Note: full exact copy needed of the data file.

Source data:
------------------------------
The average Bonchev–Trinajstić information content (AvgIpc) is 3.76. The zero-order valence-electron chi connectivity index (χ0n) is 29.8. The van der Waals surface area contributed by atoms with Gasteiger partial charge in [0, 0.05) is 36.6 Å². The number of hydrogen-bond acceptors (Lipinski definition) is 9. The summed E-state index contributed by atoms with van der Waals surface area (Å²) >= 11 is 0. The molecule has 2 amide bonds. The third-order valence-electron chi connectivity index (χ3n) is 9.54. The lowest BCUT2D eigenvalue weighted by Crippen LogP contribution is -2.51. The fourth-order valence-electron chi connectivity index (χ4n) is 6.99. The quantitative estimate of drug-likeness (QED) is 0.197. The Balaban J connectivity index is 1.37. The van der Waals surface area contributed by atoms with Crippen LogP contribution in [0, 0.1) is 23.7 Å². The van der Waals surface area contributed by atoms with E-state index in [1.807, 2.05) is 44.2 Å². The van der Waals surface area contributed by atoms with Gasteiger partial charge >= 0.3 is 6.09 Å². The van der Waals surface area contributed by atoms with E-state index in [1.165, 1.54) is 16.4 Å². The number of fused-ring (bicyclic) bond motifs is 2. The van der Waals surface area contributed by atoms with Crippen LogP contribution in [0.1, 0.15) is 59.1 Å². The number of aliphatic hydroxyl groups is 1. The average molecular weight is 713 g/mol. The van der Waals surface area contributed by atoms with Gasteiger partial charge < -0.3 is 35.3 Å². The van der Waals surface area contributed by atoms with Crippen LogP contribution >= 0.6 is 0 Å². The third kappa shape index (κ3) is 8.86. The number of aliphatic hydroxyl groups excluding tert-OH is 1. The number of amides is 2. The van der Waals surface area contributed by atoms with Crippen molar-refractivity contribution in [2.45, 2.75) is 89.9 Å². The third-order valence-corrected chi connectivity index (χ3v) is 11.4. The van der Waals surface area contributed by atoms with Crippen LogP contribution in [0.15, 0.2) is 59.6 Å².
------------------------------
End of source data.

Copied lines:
The average Bonchev–Trinajstić information content (AvgIpc) is 3.76. The zero-order valence-electron chi connectivity index (χ0n) is 29.8. The van der Waals surface area contributed by atoms with Gasteiger partial charge in [0, 0.05) is 36.6 Å². The number of hydrogen-bond acceptors (Lipinski definition) is 9. The summed E-state index contributed by atoms with van der Waals surface area (Å²) >= 11 is 0. The molecule has 2 amide bonds. The third-order valence-electron chi connectivity index (χ3n) is 9.54. The lowest BCUT2D eigenvalue weighted by Crippen LogP contribution is -2.51. The fourth-order valence-electron chi connectivity index (χ4n) is 6.99. The quantitative estimate of drug-likeness (QED) is 0.197. The Balaban J connectivity index is 1.37. The van der Waals surface area contributed by atoms with Crippen LogP contribution in [0, 0.1) is 23.7 Å². The van der Waals surface area contributed by atoms with E-state index in [1.807, 2.05) is 44.2 Å². The van der Waals surface area contributed by atoms with Gasteiger partial charge >= 0.3 is 6.09 Å². The van der Waals surface area contributed by atoms with E-state index in [1.165, 1.54) is 16.4 Å². The number of fused-ring (bicyclic) bond motifs is 2. The van der Waals surface area contributed by atoms with Crippen LogP contribution in [0.1, 0.15) is 59.1 Å². The number of aliphatic hydroxyl groups is 1. The average molecular weight is 713 g/mol. The van der Waals surface area contributed by atoms with Gasteiger partial charge < -0.3 is 35.3 Å². The van der Waals surface area contributed by atoms with Crippen LogP contribution >= 0.6 is 0 Å². The third kappa shape index (κ3) is 8.86. The number of aliphatic hydroxyl groups excluding tert-OH is 1. The number of amides is 2. The van der Waals surface area contributed by atoms with Crippen molar-refractivity contribution in [2.45, 2.75) is 89.9 Å². The third-order valence-corrected chi connectivity index (χ3v) is 11.4. The van der Waals surface area contributed by atoms with Crippen LogP contribution in [0.15, 0.2) is 59.6 Å².